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University of Missouri

Fields and Vineyards

Students’ raids of the campus winery inspired a poem by Eugene Field.

Eugene Field, 1896 Savitar

Eugene Field, 1896 Savitar


ournalist, essayist and children’s author Eugene Field, Arts 1872, is perhaps most famous for his poem, “Wynken, Blynken, and Nod.” Several of his works were illustrated by Maxfield Parrish. Field (1850–1895) was at MU when the White Campus area was a 40‐acre vineyard. Winemaking took place in the basement of Academic Hall, just a few yards from where the Columns now stand. Students’ winery raids were legendary, as was the vineyard itself, which appears to have inspired the following poem by Field, published in the University Missourian. 

The Vineyard”

Into the vineyard I went with Bill
As blithe as youth can be,
As the sun declined beyond the hill
And drowsed in the western sea
And under the arching vines we sat,
And we sampled this and we sampled that
Till we didn’t know where we were at,
Nor the devil a bit cared we.

Out of the vineyard I came with Bill,
Just in time to see
The sun peep over the eastern hill
And grin at Bill and me.
And Bill remarked, “We quit too soon;
Let us sit in the light of that silvery moon
And list to the nightingale’s plaintive tune!”
So back to the vineyard went we.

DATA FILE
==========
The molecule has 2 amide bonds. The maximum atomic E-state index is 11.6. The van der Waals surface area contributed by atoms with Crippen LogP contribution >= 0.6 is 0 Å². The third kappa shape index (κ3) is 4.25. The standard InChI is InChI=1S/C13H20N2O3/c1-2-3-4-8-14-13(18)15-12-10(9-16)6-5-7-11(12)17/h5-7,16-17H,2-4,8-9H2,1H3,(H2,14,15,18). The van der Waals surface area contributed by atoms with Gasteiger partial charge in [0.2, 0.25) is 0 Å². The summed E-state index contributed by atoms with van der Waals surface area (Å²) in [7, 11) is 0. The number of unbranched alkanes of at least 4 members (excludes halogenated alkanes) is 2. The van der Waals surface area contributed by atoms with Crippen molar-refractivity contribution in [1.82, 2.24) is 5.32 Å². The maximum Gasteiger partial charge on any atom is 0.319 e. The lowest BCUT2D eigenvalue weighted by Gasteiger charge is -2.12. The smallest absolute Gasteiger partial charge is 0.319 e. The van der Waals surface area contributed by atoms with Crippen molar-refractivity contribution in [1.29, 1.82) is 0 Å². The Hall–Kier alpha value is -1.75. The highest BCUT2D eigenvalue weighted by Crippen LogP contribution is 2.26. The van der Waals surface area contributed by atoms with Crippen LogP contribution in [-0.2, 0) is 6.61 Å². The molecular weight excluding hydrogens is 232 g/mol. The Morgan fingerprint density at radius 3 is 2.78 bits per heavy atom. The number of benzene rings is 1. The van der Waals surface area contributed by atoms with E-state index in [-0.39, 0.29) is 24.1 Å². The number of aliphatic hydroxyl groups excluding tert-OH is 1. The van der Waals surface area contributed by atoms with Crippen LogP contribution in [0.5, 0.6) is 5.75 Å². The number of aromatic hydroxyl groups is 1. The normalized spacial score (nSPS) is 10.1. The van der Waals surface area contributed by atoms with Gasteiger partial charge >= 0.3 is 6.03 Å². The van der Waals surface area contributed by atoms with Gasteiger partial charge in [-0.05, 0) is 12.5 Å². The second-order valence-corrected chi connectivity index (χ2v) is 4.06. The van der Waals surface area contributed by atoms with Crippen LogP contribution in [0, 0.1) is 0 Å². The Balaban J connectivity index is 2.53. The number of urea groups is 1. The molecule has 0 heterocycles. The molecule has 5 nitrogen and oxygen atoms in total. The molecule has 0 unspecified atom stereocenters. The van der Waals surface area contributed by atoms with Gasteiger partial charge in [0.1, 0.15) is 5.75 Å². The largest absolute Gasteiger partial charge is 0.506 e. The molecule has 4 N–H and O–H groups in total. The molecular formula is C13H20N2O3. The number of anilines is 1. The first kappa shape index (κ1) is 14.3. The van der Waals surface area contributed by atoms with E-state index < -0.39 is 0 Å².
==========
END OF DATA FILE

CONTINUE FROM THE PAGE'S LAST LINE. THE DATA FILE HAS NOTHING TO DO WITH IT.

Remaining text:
And here’s Field’s more famous work,

Wynken, Blynken, and Nod”

Wynken, Blynken, and Nod one night
      Sailed off in a wooden shoe—
Sailed on a river of crystal light,
      Into a sea of dew.
“Where are you going, and what do you wish?”
      The old moon asked the three.
“We have come to fish for the herring fish
      That live in this beautiful sea;
      Nets of silver and gold have we!”
                                 Said Wynken,
                                 And Nod.

The old moon laughed and sang a song,
      As they rocked in the wooden shoe,
And the wind that sped them all night long
      Ruffled the waves of dew.
The little stars were the herring fish
      That lived in that beautiful sea—
“Now cast your nets wherever you wish—
      Never afeard are we”;
      So cried the stars to the fishermen three:
                                 And Nod.

All night long their nets they threw
      To the stars in the twinkling foam—
Then down from the skies came the wooden shoe,
      Bringing the fishermen home;
’T was all so pretty a sail it seemed
      As if it could not be,
And some folks thought ’t was a dream they’d dreamed
      Of sailing that beautiful sea—
      But I shall name you the fishermen three:
                                 And Nod.

Wynken and Blynken are two little eyes,
      And Nod is a little head,
And the wooden shoe that sailed the skies
      Is a wee one’s trundle-bed.
So shut your eyes while mother sings
      Of wonderful sights that be,
And you shall see the beautiful things
      As you rock in the misty sea,
      Where the old shoe rocked the fishermen three:
                                 And Nod.

Read more in Through the Grapevine.